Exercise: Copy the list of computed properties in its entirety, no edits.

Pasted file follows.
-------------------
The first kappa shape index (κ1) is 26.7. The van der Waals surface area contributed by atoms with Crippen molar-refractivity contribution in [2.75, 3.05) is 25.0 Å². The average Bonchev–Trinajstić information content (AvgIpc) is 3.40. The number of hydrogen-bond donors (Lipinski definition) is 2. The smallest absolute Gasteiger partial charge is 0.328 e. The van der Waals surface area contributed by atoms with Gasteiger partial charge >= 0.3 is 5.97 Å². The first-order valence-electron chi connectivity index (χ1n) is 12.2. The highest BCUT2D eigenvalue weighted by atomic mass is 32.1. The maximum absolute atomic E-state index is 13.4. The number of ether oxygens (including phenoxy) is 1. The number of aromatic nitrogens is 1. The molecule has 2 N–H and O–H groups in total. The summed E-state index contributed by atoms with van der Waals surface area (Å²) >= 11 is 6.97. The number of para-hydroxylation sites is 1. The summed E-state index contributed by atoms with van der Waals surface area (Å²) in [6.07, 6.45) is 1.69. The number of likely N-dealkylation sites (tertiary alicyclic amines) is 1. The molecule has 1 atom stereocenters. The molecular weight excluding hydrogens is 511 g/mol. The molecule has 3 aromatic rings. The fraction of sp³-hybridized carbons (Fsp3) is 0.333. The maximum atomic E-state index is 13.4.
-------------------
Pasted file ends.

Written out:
The first kappa shape index (κ1) is 26.7. The van der Waals surface area contributed by atoms with Crippen molar-refractivity contribution in [2.75, 3.05) is 25.0 Å². The average Bonchev–Trinajstić information content (AvgIpc) is 3.40. The number of hydrogen-bond donors (Lipinski definition) is 2. The smallest absolute Gasteiger partial charge is 0.328 e. The van der Waals surface area contributed by atoms with Gasteiger partial charge >= 0.3 is 5.97 Å². The first-order valence-electron chi connectivity index (χ1n) is 12.2. The highest BCUT2D eigenvalue weighted by atomic mass is 32.1. The maximum absolute atomic E-state index is 13.4. The number of ether oxygens (including phenoxy) is 1. The number of aromatic nitrogens is 1. The molecule has 2 N–H and O–H groups in total. The summed E-state index contributed by atoms with van der Waals surface area (Å²) >= 11 is 6.97. The number of para-hydroxylation sites is 1. The summed E-state index contributed by atoms with van der Waals surface area (Å²) in [6.07, 6.45) is 1.69. The number of likely N-dealkylation sites (tertiary alicyclic amines) is 1. The molecule has 1 atom stereocenters. The molecular weight excluding hydrogens is 511 g/mol. The molecule has 3 aromatic rings. The fraction of sp³-hybridized carbons (Fsp3) is 0.333. The maximum atomic E-state index is 13.4.